Occasionally emerging into nature can be
freeing and therapeutic, especially now amid the pandemic. We took a drive down to
the Wild Coast in the Eastern Cape,
the titleholder of the most unspoiled
area in South Africa.
The lengthy road trip from Johannesburg took us via the N3/N2, which allowed us to experience a breath-taking sunrise over the KwaZulu-Natal horizon. We stopped at a fuel station, ordered coffee, and admired the beautiful creation as the sunlight stretched beyond the Indian Ocean while the sun made its way out. Our first official stop was at Port Edward, a small resort town north of Mtamvuna Gorge between KwaZulu-Natal and the Eastern Cape. We then visited the Red Desert, which is known to be the world’s smallest desert. Only 200 metres in diameter and 11 hectares in its entirety, it is a miniature version of the Arizona Desert. No matter how long you live in South Africa, you will always stumble on something weird and new. This is a testament to that.
When crossing CH Mitchell bridge, you are in the Eastern Cape. The drive to Coffee Bay was lengthy due to the narrow gravel roads, livestock roaming freely and potholes. Coffee Bay is largely rural, with great camping sites and a few resort hotels. We camped at Coffee Shack backpackers and surf school with our camping tents facing the Indian Ocean. Every morning was magical waking up to the sounds of the waves crashing loudly against the dark shiny rocks. We watched the sunrise up the hill from our campsite and went on a 10-kilometre hike from the campsite to Hole in the Wall. This was a guided hike offering information about the history, community and culture of Coffee Bay. The views are picturesque and the words of Alice Walker would resonate with you: ‘In nature, nothing is perfect, and everything is perfect.’ Contorted trees, eroded rocks and slight sandy beaches interrupted by rocky shores and livestock roaming carefree on the beach create an oasis of serenity amidst the bustle of South Africa. The best-enjoyed sandwich is always while hiking, and this one was even more satisfying while looking at the beautiful Hole in the Wall.
Coffee Bay has many ways to get you involved in nature-loving activities. Here we went surfing, kayaking and conversed with locals and backpackers. All COVID-19 regulations were adhered to.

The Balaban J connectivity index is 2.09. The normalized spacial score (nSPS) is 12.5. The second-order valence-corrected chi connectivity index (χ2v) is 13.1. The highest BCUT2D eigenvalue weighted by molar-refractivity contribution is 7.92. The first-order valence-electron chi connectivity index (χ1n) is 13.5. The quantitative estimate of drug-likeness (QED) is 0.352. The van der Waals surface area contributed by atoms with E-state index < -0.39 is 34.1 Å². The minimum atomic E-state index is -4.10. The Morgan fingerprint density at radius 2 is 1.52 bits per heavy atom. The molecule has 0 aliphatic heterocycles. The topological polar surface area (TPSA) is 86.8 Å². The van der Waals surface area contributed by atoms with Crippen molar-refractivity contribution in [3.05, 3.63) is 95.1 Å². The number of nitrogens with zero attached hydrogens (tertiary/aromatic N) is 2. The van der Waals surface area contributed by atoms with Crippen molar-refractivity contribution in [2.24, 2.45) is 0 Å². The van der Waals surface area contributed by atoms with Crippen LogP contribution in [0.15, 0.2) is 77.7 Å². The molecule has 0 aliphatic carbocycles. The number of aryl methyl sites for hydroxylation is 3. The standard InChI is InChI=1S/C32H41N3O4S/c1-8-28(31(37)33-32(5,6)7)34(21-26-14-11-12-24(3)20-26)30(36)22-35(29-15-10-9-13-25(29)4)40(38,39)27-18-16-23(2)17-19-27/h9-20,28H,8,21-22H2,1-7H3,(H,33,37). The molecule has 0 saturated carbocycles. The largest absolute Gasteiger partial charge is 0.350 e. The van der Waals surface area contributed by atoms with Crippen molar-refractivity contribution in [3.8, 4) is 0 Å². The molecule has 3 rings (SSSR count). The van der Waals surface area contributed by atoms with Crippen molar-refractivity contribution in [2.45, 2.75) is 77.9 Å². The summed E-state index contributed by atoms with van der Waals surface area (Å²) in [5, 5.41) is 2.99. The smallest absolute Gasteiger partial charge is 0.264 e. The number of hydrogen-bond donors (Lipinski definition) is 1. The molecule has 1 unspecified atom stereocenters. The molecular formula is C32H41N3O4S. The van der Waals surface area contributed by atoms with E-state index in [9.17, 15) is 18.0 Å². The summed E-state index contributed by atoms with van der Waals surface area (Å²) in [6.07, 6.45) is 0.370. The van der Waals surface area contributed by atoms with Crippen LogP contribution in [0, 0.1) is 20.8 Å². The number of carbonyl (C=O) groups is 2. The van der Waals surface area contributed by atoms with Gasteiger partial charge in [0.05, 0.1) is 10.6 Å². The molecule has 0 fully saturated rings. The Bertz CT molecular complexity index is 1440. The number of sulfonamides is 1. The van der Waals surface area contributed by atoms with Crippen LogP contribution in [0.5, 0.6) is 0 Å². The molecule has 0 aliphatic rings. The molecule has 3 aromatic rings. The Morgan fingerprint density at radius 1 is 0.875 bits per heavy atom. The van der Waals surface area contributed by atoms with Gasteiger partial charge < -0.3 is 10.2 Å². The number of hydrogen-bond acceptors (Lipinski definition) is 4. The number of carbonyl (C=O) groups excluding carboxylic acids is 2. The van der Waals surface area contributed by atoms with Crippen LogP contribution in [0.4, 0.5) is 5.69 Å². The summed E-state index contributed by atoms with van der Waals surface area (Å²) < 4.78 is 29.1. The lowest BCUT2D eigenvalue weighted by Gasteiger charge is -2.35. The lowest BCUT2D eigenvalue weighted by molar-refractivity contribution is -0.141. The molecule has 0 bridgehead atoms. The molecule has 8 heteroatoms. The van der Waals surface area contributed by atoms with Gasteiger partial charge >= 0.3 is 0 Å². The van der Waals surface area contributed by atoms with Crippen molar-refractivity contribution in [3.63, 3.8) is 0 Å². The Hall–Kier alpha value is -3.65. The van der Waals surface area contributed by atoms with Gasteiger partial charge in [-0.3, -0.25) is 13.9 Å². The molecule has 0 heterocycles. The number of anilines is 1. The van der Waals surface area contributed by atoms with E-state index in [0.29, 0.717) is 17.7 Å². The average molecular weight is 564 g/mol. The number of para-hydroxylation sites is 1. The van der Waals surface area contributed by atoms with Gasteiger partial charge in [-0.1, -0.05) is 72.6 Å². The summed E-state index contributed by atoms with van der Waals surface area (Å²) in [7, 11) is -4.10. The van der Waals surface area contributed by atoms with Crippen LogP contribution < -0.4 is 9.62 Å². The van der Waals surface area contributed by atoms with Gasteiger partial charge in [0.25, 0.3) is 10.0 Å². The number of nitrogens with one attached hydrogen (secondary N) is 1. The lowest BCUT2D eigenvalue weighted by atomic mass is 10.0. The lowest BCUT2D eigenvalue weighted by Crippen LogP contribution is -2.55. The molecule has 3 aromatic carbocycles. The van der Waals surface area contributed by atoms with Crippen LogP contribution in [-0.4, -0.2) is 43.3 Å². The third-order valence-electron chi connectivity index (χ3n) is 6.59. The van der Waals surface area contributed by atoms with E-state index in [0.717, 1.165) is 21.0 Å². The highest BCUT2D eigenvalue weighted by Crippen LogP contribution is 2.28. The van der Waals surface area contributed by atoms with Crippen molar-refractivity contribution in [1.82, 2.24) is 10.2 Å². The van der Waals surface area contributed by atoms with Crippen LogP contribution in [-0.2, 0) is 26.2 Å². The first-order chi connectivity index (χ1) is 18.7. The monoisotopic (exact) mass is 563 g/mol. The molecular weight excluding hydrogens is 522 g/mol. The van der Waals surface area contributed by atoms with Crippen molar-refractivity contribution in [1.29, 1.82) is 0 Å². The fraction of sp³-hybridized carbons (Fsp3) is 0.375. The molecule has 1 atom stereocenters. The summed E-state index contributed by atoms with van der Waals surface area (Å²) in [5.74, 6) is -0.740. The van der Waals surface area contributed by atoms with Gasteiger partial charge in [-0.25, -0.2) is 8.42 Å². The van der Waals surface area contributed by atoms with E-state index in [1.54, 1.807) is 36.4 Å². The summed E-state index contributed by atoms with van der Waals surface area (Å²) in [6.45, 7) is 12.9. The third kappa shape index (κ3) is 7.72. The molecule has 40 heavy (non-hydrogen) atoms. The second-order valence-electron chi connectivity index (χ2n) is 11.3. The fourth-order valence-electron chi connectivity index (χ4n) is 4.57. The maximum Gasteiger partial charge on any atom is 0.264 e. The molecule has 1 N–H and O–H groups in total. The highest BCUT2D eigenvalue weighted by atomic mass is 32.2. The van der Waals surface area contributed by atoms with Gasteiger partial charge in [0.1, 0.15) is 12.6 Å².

The journey to the Wild Coast took us to Mbotyi River Lodge, a family hotel and holiday resort with a campsite for avid campers. This hotel is the perfect place for a peaceful, tranquil holiday or for the more adventurous traveller wanting to experience the many amazing natural treasures this coast has to offer. One of the most intriguing activities is the 28-kilometre hike from Mbotyi to Waterfall Bluff and back. The hiking trail runs between Port St Johns and the Mkambati Nature Reserve. It is not that easy to reach; one cannot simply drive to a clearly marked lookout point and gaze at it. This is one of the many reasons why we had a guide and chose the most scenic hike.
At Waterfall Bluff is one of only 19 waterfalls worldwide that fall directly into the sea. Apparently there are only two such waterfalls in Africa. If you are careful, you can make your way all the way down and swim in the Indian Ocean right where the waterfall drops. We were lucky that the tides were low this time of the year and we could walk on the shore.
A few kilometres’ walk from the bluff heading back to Mbotyi is another geographical phenomenon: a vertical rock known as Cathedral Rock with its own ‘hole in the wall’. If your guide is worth their salt, they will include the undisclosed Mfhihlelo Falls (another waterfall falling directly into the ocean) a few kilometres from Waterfall Bluff.
We drove to the Magwa tree plantation and visited the impressive Magwa Falls, one of the waterfalls on the Wild Coast that is easily accessible. Magwa Falls is said to resemble Victoria Falls in Zimbabwe.
We didn’t explore the entire area, but on the next visit we are sure to explore Mkambati Nature Reserve, Ntsubane Forest and Lupatana Nature Reserve.
Exploring the Wild Coast was a lovely idea and the itinerary quite ambitious. I enjoyed every moment and was awed by nature’s exquisiteness. This is a journey I’d embark on again, whether with friends or family.
Priscilla Yango Khoza CA(SA)